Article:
It took me six hours to walk home.

My dog is still alive. She’s a Miniature Dachshund. She was out of water, food, and went all over the floor. I had to clean it up right away. A big maple tree had fallen on my home. Luckily, my house is so tiny that the tree branches basically tangled it, instead of smashing right through. It looks more the destroyed than it is. No one else has been to my house. Not my girlfriend and not my family. The door was still locked. None of the windows were broken. The power is down, which makes sense. There are literally hundreds of live power-lines dancing around everywhere. There are a few power crews out trying to contain them, and by few, I mean maybe one.

I ate some cheese and ham before it spoiled. At least I’ll lose weight like my family and girlfriend wanted. I’ve got a gun too; a 22 gauge shotgun with a box of shells. At least I think that’s what it is. I used it for duck hunting once a year.

I’m going to sleep in the basement tonight with my dog. I hope she doesn’t bark. She seems exhausted, so it should be okay. I’ve got a wrist watch, so I can pay attention to when that drumming starts again. I know it’ll start.

I know it.

Day Four

Last night passed slowly. The drum started at exactly 8:37pm. It had started earlier the last two days. We didn’t move the entire night. I slept underneath the stairs, away from the windows. I had as many blankets as possible. My dog Snowy must’ve been terrified when I was gone, so she slept soundly underneath my arm the entire night. The basement was cold and musky. I hid my sneezes the best I could. Between the drumming was an eerie silence. People must’ve been prepared. I wanted to light a candle and look at a few pictures of my family and girlfriend, but it seemed like every time I moved, something scratched against the outside of the house. Occasionally, something walked by and made dust fall from the ceiling. Closer to dawn, there were a few screams.

They made me cry and that forced me to sleep.

I took a cold shower this afternoon. There was something strange about my reflection in the mirror besides the overweight white guy I normally would see. There was some sort of shadow behind me, like someone was looking over my shoulder. It made my skin ache. I felt like I was being watched by something unnatural.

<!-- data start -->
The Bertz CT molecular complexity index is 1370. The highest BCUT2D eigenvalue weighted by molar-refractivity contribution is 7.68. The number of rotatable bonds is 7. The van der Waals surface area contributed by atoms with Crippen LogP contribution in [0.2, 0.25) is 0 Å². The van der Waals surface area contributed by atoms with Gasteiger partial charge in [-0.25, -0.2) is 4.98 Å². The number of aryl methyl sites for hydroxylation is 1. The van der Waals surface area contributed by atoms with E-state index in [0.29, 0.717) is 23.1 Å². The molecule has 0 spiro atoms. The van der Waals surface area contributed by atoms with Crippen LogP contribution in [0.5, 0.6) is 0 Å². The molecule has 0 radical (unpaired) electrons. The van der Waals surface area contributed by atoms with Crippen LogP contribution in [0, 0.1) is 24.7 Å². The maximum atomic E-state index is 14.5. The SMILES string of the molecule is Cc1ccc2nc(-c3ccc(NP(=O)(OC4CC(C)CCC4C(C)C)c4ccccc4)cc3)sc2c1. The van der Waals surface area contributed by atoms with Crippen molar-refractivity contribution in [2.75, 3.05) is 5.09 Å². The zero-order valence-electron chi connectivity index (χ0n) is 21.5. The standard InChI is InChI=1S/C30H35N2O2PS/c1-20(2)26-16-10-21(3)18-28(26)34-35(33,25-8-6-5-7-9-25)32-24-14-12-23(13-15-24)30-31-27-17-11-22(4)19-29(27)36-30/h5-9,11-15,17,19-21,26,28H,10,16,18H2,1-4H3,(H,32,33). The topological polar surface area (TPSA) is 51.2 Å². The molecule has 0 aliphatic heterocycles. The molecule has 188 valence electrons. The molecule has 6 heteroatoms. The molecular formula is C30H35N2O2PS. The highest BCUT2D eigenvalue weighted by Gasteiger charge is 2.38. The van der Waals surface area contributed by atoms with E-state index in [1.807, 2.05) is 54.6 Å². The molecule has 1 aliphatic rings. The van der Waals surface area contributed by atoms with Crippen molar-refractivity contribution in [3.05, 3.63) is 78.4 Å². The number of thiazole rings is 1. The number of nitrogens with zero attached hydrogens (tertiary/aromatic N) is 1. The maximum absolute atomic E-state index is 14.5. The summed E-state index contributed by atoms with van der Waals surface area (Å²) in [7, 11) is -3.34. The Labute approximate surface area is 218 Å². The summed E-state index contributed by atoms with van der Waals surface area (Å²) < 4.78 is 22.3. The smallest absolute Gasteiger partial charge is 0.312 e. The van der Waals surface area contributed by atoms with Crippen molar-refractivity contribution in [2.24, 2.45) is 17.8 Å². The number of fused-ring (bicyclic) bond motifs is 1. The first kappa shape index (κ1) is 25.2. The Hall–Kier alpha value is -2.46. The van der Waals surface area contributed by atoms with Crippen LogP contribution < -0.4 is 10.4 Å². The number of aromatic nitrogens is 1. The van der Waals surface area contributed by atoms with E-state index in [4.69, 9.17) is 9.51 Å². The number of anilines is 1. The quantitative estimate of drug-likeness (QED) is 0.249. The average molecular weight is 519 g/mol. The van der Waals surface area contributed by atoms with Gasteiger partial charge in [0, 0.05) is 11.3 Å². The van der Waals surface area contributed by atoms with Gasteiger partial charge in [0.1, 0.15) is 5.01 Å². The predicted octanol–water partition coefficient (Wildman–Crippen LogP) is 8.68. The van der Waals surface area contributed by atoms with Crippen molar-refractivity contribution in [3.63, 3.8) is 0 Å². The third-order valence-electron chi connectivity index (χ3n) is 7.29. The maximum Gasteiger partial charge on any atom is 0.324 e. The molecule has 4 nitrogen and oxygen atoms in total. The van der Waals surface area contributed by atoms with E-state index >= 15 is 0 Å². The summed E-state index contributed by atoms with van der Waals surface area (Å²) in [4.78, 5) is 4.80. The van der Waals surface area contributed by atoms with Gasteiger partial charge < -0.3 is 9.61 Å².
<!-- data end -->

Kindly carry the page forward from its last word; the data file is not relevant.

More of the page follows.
I covered the mirror with a bed sheet.

The house was sticky. The temperature was out of control. While I took my dog out, I was able to look around my neighborhood. Cars were the same as everywhere else, smashed and burnt. Trees were budding wildly, along with flowers and bushes. Ivy was growing along the road.

How were things growing so fast?

Dried spots of blood stained the grass in my front yard. I was done exploring after that. I fiddled around with my phone and eventually got a charge through my laptop, and used it to call everyone. The network was still down. I listened to everyone’s voicemail. They made me feel better. I know I’ll have to eventually look for everyone. I’m too scared though. I hate myself. My neighbor across the alley has boarded up his house. Every window and door was blocked by tan pieces of plywood. I didn’t even notice him working on it.

Not many people were moving around.

I moved all the food I could into my small basement. After that, I managed to light the burner on my gas stove. Macaroni and cheese never tasted so good.

Better stop; the evening is coming to an end.

Day Five

Last night, I saw them.

They got him, my neighbor across the alley. He was the one who boarded up his house. They knew someone was in there. How did they know it? I watched them from my basement window. He had a gun too; I heard it firing through the drum. I only saw them for a second. They were shadowy, long, and not completely there. They were surrounded by something. Not clothing, but a dark cloud. Some of them glided up to his house, while others crawled. A few were even on the roof. None of them looked the same shape or size. They dragged him outside. He shot a few of them with his handgun. I saw the flashes. They just looked stunned and didn’t go down. I think they had skeletons underneath their clouds. I could see their golden outline.  The big ones had claws that stretched out and stabbed him. Others had blades on their arms that smashed him over and over. He screamed for help. They tore him to pieces. It was over fast.

What are they? Are they here simply to kill us?

They knew he was in there because of the boards.

I didn’t sleep last night or this morning. I couldn’t. I moved more stuff to the basement, but left a few things out. If they can notice the changes to the outside of a house, what else can they notice? I thought I saw something in the door handle today. It reminded me of that shadow from yesterday. It vanished when I stared at it. There has to be a connection, like in the movies.

There were more plants outside today. There are bright blue flowers growing on the ivy everywhere. I had no idea ivy even bloomed flowers.  I don’t want to leave my house for very long. I just need to see other humans around. There is nobody though. They’re all too afraid to leave. At the very end of my block, there is a big oak tree with pictures stapled to it. I assume it’s for missing people.

I put a blanket over the bloody stain just behind my neighbor’s house. It was on the concrete. I didn’t ever introduce myself to him.

I’m the only one who knows he’s gone.